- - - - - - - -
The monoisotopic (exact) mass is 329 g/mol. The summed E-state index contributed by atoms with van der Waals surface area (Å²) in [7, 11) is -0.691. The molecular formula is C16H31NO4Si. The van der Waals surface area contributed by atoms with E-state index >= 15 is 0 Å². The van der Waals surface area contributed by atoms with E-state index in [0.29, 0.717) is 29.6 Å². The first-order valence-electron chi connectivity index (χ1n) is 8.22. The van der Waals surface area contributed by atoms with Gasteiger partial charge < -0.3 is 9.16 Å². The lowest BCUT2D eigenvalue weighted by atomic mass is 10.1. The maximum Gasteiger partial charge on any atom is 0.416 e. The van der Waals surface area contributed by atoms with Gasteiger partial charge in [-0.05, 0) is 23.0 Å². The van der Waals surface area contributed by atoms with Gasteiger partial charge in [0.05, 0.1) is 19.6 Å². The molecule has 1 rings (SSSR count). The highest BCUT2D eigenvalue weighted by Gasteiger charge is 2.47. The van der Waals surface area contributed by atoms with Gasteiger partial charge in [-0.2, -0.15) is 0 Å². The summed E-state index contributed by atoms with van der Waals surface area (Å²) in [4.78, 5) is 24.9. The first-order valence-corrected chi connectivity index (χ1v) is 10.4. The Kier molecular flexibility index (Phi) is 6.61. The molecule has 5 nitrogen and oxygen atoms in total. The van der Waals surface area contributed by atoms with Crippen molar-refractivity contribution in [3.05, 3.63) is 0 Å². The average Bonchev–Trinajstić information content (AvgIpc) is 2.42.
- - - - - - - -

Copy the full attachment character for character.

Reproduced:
The monoisotopic (exact) mass is 329 g/mol. The summed E-state index contributed by atoms with van der Waals surface area (Å²) in [7, 11) is -0.691. The molecular formula is C16H31NO4Si. The van der Waals surface area contributed by atoms with E-state index >= 15 is 0 Å². The van der Waals surface area contributed by atoms with E-state index in [0.29, 0.717) is 29.6 Å². The first-order valence-electron chi connectivity index (χ1n) is 8.22. The van der Waals surface area contributed by atoms with Gasteiger partial charge < -0.3 is 9.16 Å². The lowest BCUT2D eigenvalue weighted by atomic mass is 10.1. The maximum Gasteiger partial charge on any atom is 0.416 e. The van der Waals surface area contributed by atoms with Gasteiger partial charge in [-0.05, 0) is 23.0 Å². The van der Waals surface area contributed by atoms with Gasteiger partial charge in [0.05, 0.1) is 19.6 Å². The molecule has 1 rings (SSSR count). The highest BCUT2D eigenvalue weighted by Gasteiger charge is 2.47. The van der Waals surface area contributed by atoms with Gasteiger partial charge in [-0.2, -0.15) is 0 Å². The summed E-state index contributed by atoms with van der Waals surface area (Å²) in [4.78, 5) is 24.9. The first-order valence-corrected chi connectivity index (χ1v) is 10.4. The Kier molecular flexibility index (Phi) is 6.61. The molecule has 5 nitrogen and oxygen atoms in total. The van der Waals surface area contributed by atoms with Crippen molar-refractivity contribution in [3.05, 3.63) is 0 Å². The average Bonchev–Trinajstić information content (AvgIpc) is 2.42.